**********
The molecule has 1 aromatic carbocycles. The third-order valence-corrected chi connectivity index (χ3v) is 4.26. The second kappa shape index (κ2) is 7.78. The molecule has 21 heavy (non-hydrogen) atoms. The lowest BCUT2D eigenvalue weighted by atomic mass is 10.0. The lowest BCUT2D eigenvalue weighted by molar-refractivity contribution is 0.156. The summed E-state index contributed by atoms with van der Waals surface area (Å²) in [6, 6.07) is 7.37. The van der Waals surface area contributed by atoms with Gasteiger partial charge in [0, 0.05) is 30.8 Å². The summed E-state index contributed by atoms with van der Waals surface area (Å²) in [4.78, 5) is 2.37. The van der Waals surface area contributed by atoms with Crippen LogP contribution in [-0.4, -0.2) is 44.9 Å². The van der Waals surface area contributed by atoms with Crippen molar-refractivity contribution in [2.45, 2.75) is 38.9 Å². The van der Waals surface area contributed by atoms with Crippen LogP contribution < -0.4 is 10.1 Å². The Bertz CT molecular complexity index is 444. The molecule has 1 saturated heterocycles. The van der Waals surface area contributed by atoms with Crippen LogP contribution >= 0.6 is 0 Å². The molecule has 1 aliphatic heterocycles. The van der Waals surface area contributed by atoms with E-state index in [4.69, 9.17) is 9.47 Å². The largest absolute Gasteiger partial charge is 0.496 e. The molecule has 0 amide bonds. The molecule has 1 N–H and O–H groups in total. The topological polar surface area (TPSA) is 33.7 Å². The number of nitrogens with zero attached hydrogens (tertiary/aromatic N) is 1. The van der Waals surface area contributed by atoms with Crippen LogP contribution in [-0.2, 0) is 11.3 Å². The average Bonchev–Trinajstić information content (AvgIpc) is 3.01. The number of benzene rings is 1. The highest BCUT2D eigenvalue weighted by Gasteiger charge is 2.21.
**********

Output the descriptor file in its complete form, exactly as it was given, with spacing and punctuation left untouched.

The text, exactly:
The molecule has 1 aromatic carbocycles. The third-order valence-corrected chi connectivity index (χ3v) is 4.26. The second kappa shape index (κ2) is 7.78. The molecule has 21 heavy (non-hydrogen) atoms. The lowest BCUT2D eigenvalue weighted by atomic mass is 10.0. The lowest BCUT2D eigenvalue weighted by molar-refractivity contribution is 0.156. The summed E-state index contributed by atoms with van der Waals surface area (Å²) in [6, 6.07) is 7.37. The van der Waals surface area contributed by atoms with Gasteiger partial charge in [0, 0.05) is 30.8 Å². The summed E-state index contributed by atoms with van der Waals surface area (Å²) in [4.78, 5) is 2.37. The van der Waals surface area contributed by atoms with Crippen LogP contribution in [-0.4, -0.2) is 44.9 Å². The van der Waals surface area contributed by atoms with Crippen molar-refractivity contribution in [2.45, 2.75) is 38.9 Å². The van der Waals surface area contributed by atoms with Crippen LogP contribution < -0.4 is 10.1 Å². The Bertz CT molecular complexity index is 444. The molecule has 1 saturated heterocycles. The van der Waals surface area contributed by atoms with Crippen LogP contribution >= 0.6 is 0 Å². The molecule has 1 aliphatic heterocycles. The van der Waals surface area contributed by atoms with E-state index in [4.69, 9.17) is 9.47 Å². The largest absolute Gasteiger partial charge is 0.496 e. The molecule has 0 amide bonds. The molecule has 1 N–H and O–H groups in total. The topological polar surface area (TPSA) is 33.7 Å². The number of nitrogens with zero attached hydrogens (tertiary/aromatic N) is 1. The van der Waals surface area contributed by atoms with Crippen LogP contribution in [-0.2, 0) is 11.3 Å². The average Bonchev–Trinajstić information content (AvgIpc) is 3.01. The number of benzene rings is 1. The highest BCUT2D eigenvalue weighted by Gasteiger charge is 2.21.